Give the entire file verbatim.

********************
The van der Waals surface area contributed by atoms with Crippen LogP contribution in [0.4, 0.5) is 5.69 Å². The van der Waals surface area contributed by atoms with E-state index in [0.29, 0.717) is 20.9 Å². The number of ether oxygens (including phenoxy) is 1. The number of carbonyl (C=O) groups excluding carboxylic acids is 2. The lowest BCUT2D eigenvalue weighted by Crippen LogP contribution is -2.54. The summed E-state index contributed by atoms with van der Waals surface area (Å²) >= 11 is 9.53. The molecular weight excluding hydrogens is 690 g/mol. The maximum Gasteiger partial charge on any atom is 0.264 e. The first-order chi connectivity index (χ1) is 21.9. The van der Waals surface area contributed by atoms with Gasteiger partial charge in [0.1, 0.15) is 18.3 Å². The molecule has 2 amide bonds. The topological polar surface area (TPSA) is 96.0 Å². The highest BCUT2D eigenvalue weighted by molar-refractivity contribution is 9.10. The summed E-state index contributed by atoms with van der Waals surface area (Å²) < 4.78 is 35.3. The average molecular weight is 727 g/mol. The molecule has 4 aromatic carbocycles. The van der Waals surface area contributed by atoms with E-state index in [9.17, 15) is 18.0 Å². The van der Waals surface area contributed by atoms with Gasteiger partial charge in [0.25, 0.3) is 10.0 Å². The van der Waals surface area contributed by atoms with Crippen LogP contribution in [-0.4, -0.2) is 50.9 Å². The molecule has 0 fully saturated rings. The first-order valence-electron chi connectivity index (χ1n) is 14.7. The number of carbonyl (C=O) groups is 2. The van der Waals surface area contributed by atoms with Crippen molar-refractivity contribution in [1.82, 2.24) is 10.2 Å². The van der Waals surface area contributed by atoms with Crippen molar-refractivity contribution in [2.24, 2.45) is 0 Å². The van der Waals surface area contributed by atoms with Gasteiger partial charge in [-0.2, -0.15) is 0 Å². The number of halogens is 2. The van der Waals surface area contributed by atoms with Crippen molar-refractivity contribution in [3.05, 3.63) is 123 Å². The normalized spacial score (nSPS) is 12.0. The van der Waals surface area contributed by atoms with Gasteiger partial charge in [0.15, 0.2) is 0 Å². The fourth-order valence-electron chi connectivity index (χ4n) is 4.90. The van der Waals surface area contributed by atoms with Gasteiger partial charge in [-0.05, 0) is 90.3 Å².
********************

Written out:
The van der Waals surface area contributed by atoms with Crippen LogP contribution in [0.4, 0.5) is 5.69 Å². The van der Waals surface area contributed by atoms with E-state index in [0.29, 0.717) is 20.9 Å². The number of ether oxygens (including phenoxy) is 1. The number of carbonyl (C=O) groups excluding carboxylic acids is 2. The lowest BCUT2D eigenvalue weighted by Crippen LogP contribution is -2.54. The summed E-state index contributed by atoms with van der Waals surface area (Å²) >= 11 is 9.53. The molecular weight excluding hydrogens is 690 g/mol. The maximum Gasteiger partial charge on any atom is 0.264 e. The first-order chi connectivity index (χ1) is 21.9. The van der Waals surface area contributed by atoms with Gasteiger partial charge in [0.1, 0.15) is 18.3 Å². The molecule has 2 amide bonds. The topological polar surface area (TPSA) is 96.0 Å². The highest BCUT2D eigenvalue weighted by molar-refractivity contribution is 9.10. The summed E-state index contributed by atoms with van der Waals surface area (Å²) < 4.78 is 35.3. The average molecular weight is 727 g/mol. The molecule has 4 aromatic carbocycles. The van der Waals surface area contributed by atoms with E-state index in [9.17, 15) is 18.0 Å². The van der Waals surface area contributed by atoms with Gasteiger partial charge in [0.25, 0.3) is 10.0 Å². The van der Waals surface area contributed by atoms with Crippen LogP contribution in [-0.4, -0.2) is 50.9 Å². The molecule has 0 fully saturated rings. The first-order valence-electron chi connectivity index (χ1n) is 14.7. The number of carbonyl (C=O) groups is 2. The van der Waals surface area contributed by atoms with Crippen molar-refractivity contribution in [1.82, 2.24) is 10.2 Å². The van der Waals surface area contributed by atoms with Crippen molar-refractivity contribution in [2.24, 2.45) is 0 Å². The van der Waals surface area contributed by atoms with Gasteiger partial charge in [-0.2, -0.15) is 0 Å². The number of halogens is 2. The van der Waals surface area contributed by atoms with Crippen molar-refractivity contribution in [3.05, 3.63) is 123 Å². The normalized spacial score (nSPS) is 12.0. The van der Waals surface area contributed by atoms with Gasteiger partial charge in [0.15, 0.2) is 0 Å². The fourth-order valence-electron chi connectivity index (χ4n) is 4.90. The van der Waals surface area contributed by atoms with Gasteiger partial charge in [-0.05, 0) is 90.3 Å².